Yakusha-e (役者絵), often referred to as "actor prints" in English, are Japanese woodblock prints or, rarely, paintings, of kabuki actors, particularly those done in the ukiyo-e style popular through the Edo period (1603–1867) and into the beginnings of the 20th century. Most strictly, the term yakusha-e refers solely to portraits of individual artists. However, prints of kabuki scenes and of other elements of the world of the theater are very closely related, and were more often than not produced and sold alongside portraits.
Torii Kiyonobu I was a Japanese painter and printmaker in the ukiyo-e style, who is renowned for his work on kabuki signboards and related materials. Along with his father Torii Kiyomoto, he is said to have been one of the founders of the Torii school of painting.
Torii Kiyomoto was a kabuki actor from Osaka and painter of billboards and other kabuki advertisements; the founder of the Torii school of artists, he painted in an early form of what came to be known as the ukiyo-e style. Onstage, he went by the name Torii Shōshichi.
Torii Kiyomitsu was a painter and printmaker of the Torii school of Japanese ukiyo-e art; the son of Torii Kiyonobu II or Torii Kiyomasu II, he was the third head of the school, and was originally called Kamejirō before taking the gō Kiyomitsu. Dividing his work between actor prints and bijinga, he primarily used the benizuri-e technique prolific at the time, which involved using one or two colors of ink on the woodblocks rather than hand-coloring; full-color prints would be introduced later in Kiyomitsu's career, in 1765.
Kamigata (上方) is a region of Japan referring to the cities of Kyoto and Osaka; the term is used particularly when discussing elements of Edo period urban culture such as ukiyo-e and kabuki, and when making a comparison to the urban culture of the Edo/Tokyo region.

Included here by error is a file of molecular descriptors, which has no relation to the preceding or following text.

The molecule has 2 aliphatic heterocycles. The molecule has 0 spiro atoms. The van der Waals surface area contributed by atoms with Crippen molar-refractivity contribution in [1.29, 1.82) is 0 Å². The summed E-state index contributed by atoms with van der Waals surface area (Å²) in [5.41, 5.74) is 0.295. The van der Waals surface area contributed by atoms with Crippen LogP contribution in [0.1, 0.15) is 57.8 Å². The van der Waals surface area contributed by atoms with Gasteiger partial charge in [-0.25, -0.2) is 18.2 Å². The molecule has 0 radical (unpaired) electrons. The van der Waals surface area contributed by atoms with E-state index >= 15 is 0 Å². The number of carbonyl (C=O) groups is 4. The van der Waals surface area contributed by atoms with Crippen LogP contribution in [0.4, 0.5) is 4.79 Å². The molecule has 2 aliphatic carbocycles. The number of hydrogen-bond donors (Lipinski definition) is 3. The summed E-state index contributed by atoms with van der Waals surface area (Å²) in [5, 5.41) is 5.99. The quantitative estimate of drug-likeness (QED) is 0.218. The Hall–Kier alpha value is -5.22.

Torii Kiyomasu II was a Japanese ukiyo-e painter and woodblock printmaker of the Torii school, a specialist, like the rest of the Torii artists, in billboards and other images for the promotion of the kabuki theatres. Scholars are unsure as to Kiyomasu II's relation to the original Kiyomasu who came a few decades earlier; they may have been close relations, or master and student, or they may have been the same man.
Urushi-e refers to three different types of Japanese artworks:
Ukiyo-e artists may be organized into schools, which consist of a founding artist and those artists who were taught by or strongly influenced by him. Artists of the Osaka school are united both stylistically and geographically. Not all of these artists designed woodblock prints, and some ukiyo-e artists had more than one teacher, and others are not known to be associated with any particular school.
Benizuri-e are a type of "primitive" ukiyo-e style Japanese woodblock prints. They were usually printed in pink (beni) and green, occasionally with the addition of another color, either printed or added by hand. The production of benizuri-e reached its peak in the early 1740s. Torii Kiyohiro, Torii Kiyomitsu I, Torii Kiyonobu I, Okumura Masanobu, Nishimura Shigenaga, and Ishikawa Toyonobu are the artists most closely associated with benizuri-e.
Genroku bunka or Genroku culture is the culture of the early Edo period (1603–1867), especially the Genroku era (1688–1704). Known as a period of luxurious display when the arts were increasingly patronized by a growing and powerful merchant class.
Torii Kiyonobu II was a Japanese ukiyo-e artist. He headed the Torii artistic school from possibly as early as 1725, when its founder Torii Kiyonobu I retired. Kiyonobu II was a prolific designer of actor prints, principally in the narrow hosoban format, of which he produced at least 300 examples for about 20 different publishers. He and Torii Kiyomasu II were the main Torii artists of their time and have been rumoured to be the same person. Kiyonobu II's last known work is an actor print dated to 1760.
Torii Kiyohiro was a Japanese artist of the Torii school of ukiyo-e artists.
Torii Kiyotsune was a Japanese artist of the Torii school of ukiyo-e art.
Richard Lane (1926–2002) was an American scholar, author, collector, and dealer of Japanese art. He lived in Japan for much of his life, and had a long association with the Honolulu Museum of Art in Hawaii, which now holds his vast art collection.
The International Standard Book Number (ISBN) is a numeric commercial book identifier which is intended to be unique. Publishers purchase ISBNs from an affiliate of the International ISBN Agency.